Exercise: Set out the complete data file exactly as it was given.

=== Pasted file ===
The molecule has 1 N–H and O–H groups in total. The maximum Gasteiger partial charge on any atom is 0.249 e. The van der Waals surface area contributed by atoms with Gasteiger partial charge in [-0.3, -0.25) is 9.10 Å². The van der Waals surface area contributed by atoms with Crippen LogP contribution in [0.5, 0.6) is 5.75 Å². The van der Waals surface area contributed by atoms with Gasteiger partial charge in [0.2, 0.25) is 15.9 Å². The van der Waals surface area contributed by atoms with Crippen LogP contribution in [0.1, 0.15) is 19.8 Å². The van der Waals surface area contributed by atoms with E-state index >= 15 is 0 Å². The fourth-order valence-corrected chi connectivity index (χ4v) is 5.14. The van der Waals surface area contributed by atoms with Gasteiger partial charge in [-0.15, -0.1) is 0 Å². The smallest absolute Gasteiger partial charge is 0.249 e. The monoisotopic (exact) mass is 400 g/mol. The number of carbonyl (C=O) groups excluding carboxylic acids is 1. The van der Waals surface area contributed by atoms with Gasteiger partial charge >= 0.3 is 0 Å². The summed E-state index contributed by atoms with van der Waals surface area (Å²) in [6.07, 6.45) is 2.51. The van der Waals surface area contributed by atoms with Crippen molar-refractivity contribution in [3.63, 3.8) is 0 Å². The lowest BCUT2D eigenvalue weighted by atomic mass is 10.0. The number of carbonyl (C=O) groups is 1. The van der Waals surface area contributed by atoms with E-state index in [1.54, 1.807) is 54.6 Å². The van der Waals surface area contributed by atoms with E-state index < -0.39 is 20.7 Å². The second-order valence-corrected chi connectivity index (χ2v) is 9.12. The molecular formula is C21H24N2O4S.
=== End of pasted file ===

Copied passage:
The molecule has 1 N–H and O–H groups in total. The maximum Gasteiger partial charge on any atom is 0.249 e. The van der Waals surface area contributed by atoms with Gasteiger partial charge in [-0.3, -0.25) is 9.10 Å². The van der Waals surface area contributed by atoms with Crippen LogP contribution in [0.5, 0.6) is 5.75 Å². The van der Waals surface area contributed by atoms with Gasteiger partial charge in [0.2, 0.25) is 15.9 Å². The van der Waals surface area contributed by atoms with Crippen LogP contribution in [0.1, 0.15) is 19.8 Å². The van der Waals surface area contributed by atoms with E-state index >= 15 is 0 Å². The fourth-order valence-corrected chi connectivity index (χ4v) is 5.14. The van der Waals surface area contributed by atoms with Gasteiger partial charge in [-0.15, -0.1) is 0 Å². The smallest absolute Gasteiger partial charge is 0.249 e. The monoisotopic (exact) mass is 400 g/mol. The number of carbonyl (C=O) groups excluding carboxylic acids is 1. The van der Waals surface area contributed by atoms with Gasteiger partial charge >= 0.3 is 0 Å². The summed E-state index contributed by atoms with van der Waals surface area (Å²) in [6.07, 6.45) is 2.51. The van der Waals surface area contributed by atoms with Crippen molar-refractivity contribution in [3.63, 3.8) is 0 Å². The lowest BCUT2D eigenvalue weighted by atomic mass is 10.0. The number of carbonyl (C=O) groups is 1. The van der Waals surface area contributed by atoms with E-state index in [1.54, 1.807) is 54.6 Å². The van der Waals surface area contributed by atoms with E-state index < -0.39 is 20.7 Å². The second-order valence-corrected chi connectivity index (χ2v) is 9.12. The molecular formula is C21H24N2O4S.